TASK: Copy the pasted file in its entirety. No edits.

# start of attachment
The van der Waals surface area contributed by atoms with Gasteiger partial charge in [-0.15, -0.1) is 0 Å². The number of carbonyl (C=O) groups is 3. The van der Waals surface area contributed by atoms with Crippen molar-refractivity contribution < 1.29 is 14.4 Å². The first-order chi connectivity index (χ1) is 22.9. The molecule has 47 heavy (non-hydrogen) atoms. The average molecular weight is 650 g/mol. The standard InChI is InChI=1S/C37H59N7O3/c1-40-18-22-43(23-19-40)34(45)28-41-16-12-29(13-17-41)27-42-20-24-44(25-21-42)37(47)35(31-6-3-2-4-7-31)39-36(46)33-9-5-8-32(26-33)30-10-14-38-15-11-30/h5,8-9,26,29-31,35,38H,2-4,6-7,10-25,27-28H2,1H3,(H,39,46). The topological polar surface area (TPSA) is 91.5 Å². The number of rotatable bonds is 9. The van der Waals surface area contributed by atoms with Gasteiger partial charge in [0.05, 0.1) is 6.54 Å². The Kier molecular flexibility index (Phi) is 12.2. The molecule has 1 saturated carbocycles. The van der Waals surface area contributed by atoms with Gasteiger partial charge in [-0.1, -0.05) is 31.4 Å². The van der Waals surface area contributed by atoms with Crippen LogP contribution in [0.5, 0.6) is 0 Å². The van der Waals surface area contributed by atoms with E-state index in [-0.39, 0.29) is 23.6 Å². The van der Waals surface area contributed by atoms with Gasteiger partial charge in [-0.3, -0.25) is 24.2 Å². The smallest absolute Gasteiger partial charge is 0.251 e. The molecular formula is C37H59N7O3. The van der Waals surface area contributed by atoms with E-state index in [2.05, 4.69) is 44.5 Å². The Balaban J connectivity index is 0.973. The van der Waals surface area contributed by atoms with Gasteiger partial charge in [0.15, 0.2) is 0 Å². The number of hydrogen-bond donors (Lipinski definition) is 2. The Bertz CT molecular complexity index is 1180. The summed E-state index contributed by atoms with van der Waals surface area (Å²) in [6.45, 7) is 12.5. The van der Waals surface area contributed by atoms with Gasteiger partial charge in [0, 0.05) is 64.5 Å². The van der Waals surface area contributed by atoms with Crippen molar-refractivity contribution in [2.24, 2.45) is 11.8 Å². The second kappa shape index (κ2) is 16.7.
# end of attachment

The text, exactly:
The van der Waals surface area contributed by atoms with Gasteiger partial charge in [-0.15, -0.1) is 0 Å². The number of carbonyl (C=O) groups is 3. The van der Waals surface area contributed by atoms with Crippen molar-refractivity contribution < 1.29 is 14.4 Å². The first-order chi connectivity index (χ1) is 22.9. The molecule has 47 heavy (non-hydrogen) atoms. The average molecular weight is 650 g/mol. The standard InChI is InChI=1S/C37H59N7O3/c1-40-18-22-43(23-19-40)34(45)28-41-16-12-29(13-17-41)27-42-20-24-44(25-21-42)37(47)35(31-6-3-2-4-7-31)39-36(46)33-9-5-8-32(26-33)30-10-14-38-15-11-30/h5,8-9,26,29-31,35,38H,2-4,6-7,10-25,27-28H2,1H3,(H,39,46). The topological polar surface area (TPSA) is 91.5 Å². The number of rotatable bonds is 9. The van der Waals surface area contributed by atoms with Gasteiger partial charge in [0.05, 0.1) is 6.54 Å². The Kier molecular flexibility index (Phi) is 12.2. The molecule has 1 saturated carbocycles. The van der Waals surface area contributed by atoms with Gasteiger partial charge in [-0.1, -0.05) is 31.4 Å². The van der Waals surface area contributed by atoms with Crippen LogP contribution in [0.5, 0.6) is 0 Å². The van der Waals surface area contributed by atoms with E-state index in [-0.39, 0.29) is 23.6 Å². The van der Waals surface area contributed by atoms with Gasteiger partial charge in [-0.3, -0.25) is 24.2 Å². The smallest absolute Gasteiger partial charge is 0.251 e. The molecular formula is C37H59N7O3. The van der Waals surface area contributed by atoms with E-state index in [2.05, 4.69) is 44.5 Å². The Balaban J connectivity index is 0.973. The van der Waals surface area contributed by atoms with Gasteiger partial charge in [0.15, 0.2) is 0 Å². The number of hydrogen-bond donors (Lipinski definition) is 2. The Bertz CT molecular complexity index is 1180. The summed E-state index contributed by atoms with van der Waals surface area (Å²) in [6.45, 7) is 12.5. The van der Waals surface area contributed by atoms with Gasteiger partial charge in [0, 0.05) is 64.5 Å². The van der Waals surface area contributed by atoms with Crippen molar-refractivity contribution in [2.24, 2.45) is 11.8 Å². The second kappa shape index (κ2) is 16.7.